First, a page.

The Guide to DrawingGuide

7 minute read

This is a write up of the current status of DrawingGuide, an application that aids its users in learning to draw.

I talk about what the problem I’m trying to solve, how I’m trying to solve it, technology I’m using, and the mistakes I’ve made.

Outline

  • Motivation
  • Components
  • Lessons Learned

Motivation

Most folks new to drawing struggle with proportions. Learning from mistakes is difficult (or, at least, cumbersome) since it’s hard to tell exactly where you went wrong. An OK solution is to take a picture of what you drew and overlay a semitransparent version of it over what you wanted to draw and see exactly where your attempt differs. However, if you’re actively practicing and you want to fail fast, this can be a pain.

Drawing Guide does (well, will do) all of this automatically. All you have to do is take the pictures.

Eventually, I want to bring AI into the picture and find patterns in what you (as the user) tend to mess up, and then automatically generate pictures for you to draw. The idea is that they’ll start off really easy (since they’re the embodiment of your weakness), and then get progressively harder until it’s no longer your weakest link. At that point, some other “weakness” will be capitalized on. Rinse and repeat until your city’s Police Department is blowing up your phone trying to hire you as a sketch artist.

Components

Link to DrawingGuide repository

Here are the components of the project with a description, justification, and status for each.

  • a comparison algorithm (in progress)

This is the bread and butter of the application. It takes two images, compares them, and finds the affine transformations necessary (only translation, rotation, and scaling are allowed to maintain image fidelity) to find the best spot to overlay the attempt image over the target.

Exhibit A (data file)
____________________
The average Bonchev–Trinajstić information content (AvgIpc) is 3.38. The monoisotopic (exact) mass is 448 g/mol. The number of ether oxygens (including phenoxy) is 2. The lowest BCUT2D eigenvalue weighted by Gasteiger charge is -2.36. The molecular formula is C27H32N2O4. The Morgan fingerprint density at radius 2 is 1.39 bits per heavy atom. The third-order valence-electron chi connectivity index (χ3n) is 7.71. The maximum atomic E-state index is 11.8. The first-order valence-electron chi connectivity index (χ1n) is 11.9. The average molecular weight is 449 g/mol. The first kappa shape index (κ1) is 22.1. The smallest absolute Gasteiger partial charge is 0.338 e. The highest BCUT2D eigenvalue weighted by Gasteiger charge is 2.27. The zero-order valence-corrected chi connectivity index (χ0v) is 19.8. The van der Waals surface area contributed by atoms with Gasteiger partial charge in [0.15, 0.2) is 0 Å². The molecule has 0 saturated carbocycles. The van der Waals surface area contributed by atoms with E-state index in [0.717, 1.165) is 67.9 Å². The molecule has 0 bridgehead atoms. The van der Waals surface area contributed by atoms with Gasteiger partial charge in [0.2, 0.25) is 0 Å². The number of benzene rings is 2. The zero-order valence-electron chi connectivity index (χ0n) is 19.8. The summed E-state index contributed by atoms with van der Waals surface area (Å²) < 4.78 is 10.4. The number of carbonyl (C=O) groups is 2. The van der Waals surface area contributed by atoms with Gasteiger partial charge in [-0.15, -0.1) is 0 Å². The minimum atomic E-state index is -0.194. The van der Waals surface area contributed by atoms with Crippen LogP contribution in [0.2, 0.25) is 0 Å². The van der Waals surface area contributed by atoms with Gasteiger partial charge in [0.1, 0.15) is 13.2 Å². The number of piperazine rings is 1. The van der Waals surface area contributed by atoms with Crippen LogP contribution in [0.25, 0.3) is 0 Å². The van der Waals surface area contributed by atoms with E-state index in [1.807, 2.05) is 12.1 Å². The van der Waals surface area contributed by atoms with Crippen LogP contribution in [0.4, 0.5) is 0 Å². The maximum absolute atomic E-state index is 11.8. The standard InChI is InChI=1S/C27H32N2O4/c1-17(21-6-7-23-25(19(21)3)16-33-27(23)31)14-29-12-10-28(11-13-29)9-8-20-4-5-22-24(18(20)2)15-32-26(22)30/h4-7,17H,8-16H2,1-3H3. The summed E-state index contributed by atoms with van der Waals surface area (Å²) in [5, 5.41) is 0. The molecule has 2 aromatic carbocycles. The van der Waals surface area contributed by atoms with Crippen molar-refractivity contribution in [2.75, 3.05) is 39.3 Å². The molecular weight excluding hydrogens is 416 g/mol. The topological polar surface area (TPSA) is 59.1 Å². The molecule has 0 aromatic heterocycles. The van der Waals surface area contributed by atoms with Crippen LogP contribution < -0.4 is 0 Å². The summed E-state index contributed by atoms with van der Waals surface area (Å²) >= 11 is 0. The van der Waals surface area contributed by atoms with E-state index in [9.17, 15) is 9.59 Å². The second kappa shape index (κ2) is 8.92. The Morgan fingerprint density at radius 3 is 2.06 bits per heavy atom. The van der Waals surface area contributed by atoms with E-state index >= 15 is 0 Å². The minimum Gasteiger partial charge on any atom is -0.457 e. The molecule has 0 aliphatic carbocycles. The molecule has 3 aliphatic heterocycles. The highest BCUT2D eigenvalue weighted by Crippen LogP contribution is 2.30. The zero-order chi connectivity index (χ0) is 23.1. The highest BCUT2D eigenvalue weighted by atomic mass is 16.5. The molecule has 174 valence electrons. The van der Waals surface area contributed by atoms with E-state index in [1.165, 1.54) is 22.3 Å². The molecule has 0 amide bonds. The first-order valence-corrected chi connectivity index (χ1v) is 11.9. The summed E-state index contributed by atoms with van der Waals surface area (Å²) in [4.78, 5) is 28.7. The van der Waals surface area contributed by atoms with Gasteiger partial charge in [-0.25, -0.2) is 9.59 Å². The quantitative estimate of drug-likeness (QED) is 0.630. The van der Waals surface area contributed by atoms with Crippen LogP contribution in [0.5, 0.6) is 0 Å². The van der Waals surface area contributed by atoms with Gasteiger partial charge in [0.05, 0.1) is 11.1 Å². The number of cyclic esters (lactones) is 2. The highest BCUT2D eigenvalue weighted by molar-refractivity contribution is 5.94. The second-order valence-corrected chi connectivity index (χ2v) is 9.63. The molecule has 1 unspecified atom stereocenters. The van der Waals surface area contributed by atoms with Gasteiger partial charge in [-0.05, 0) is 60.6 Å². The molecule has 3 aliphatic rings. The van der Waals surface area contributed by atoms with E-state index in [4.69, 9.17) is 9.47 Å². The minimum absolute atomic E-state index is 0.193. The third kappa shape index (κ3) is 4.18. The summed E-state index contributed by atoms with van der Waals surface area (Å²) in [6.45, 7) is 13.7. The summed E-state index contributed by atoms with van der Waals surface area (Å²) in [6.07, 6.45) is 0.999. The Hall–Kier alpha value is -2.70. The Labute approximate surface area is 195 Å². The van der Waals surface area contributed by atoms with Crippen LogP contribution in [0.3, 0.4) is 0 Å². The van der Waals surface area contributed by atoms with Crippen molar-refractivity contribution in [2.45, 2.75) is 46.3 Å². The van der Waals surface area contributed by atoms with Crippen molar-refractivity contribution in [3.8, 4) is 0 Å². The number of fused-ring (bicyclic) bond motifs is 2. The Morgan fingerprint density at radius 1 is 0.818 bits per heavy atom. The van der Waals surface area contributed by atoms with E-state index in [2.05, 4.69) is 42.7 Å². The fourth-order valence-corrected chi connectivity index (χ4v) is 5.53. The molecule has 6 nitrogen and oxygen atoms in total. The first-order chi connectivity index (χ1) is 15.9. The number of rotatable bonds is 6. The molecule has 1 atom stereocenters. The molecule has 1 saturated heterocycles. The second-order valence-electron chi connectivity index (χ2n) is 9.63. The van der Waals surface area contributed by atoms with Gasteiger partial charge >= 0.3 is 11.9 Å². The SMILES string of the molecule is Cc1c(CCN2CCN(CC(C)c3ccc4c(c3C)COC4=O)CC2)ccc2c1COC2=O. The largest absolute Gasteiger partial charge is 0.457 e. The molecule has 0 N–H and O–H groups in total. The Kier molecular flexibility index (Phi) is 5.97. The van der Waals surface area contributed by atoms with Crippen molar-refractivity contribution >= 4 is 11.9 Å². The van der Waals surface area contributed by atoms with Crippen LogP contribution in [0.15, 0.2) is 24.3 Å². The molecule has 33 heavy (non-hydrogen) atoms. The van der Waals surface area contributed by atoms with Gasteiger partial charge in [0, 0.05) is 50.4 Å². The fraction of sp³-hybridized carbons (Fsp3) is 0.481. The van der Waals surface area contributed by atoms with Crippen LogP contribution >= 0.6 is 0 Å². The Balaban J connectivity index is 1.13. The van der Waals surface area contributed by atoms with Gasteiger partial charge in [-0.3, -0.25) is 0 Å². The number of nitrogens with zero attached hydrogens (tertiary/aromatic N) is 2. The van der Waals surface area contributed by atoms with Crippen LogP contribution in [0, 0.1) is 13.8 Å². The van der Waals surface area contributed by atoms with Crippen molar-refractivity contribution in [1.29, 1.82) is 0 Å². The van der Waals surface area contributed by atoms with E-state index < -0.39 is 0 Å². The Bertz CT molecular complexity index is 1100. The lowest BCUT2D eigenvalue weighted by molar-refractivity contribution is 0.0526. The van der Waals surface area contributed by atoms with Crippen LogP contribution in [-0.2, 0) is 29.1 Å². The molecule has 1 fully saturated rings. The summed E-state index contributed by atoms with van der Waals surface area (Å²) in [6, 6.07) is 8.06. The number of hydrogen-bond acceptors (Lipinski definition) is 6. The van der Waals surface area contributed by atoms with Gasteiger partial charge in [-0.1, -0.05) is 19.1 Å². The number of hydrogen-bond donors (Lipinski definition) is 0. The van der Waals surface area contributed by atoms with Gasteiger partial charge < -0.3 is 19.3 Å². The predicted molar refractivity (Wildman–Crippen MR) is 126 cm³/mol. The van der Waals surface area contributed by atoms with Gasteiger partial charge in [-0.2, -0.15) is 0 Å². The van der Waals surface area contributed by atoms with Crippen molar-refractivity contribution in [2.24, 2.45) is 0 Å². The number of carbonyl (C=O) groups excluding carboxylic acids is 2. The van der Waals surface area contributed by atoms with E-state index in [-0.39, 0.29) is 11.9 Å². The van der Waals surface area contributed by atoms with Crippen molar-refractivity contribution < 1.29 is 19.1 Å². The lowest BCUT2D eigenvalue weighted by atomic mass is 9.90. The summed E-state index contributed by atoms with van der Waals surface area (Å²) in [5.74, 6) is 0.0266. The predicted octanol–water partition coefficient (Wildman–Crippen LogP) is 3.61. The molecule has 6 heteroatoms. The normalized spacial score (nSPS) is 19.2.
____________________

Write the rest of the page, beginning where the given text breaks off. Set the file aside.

I’ve currently got a cost function set up that calculates the sum of all the Euclidean distances between all of the foreground pixels of the target and attempt images, where the independent variables are s, the scale factor, theta, the rotation factor, x, the horizontal translation factor, and y, the vertical translation factor.

I’m currently using Gradient Descent to minimize it (soon to be Stochastic Gradient Descent, possibly the parallelized Hogwild! implementation), and I’m currently just taking a uniformly random sample of all the foreground pixels to reduce computational time (soon to have a better method of choosing important pixels, like SIFT).

More details (and math) about the comparison algorithm can be found here: Comparison Algorithm Description

I’m also looking into other methods (i.e. Image Registration from astronomy)

  • a superimposition algorithm (in progress)

This is the tool that takes the instructions from the comparison algorithm and actually creates the image composed of the attempt image overlayed over the target image. I’ve actually found a use for all 3 of scikit-image, OpenCV, and Pillow. Aside from increased dependencies (which I don’t think will be an issue), I don’t really see a need to restrict myself to a subset of them.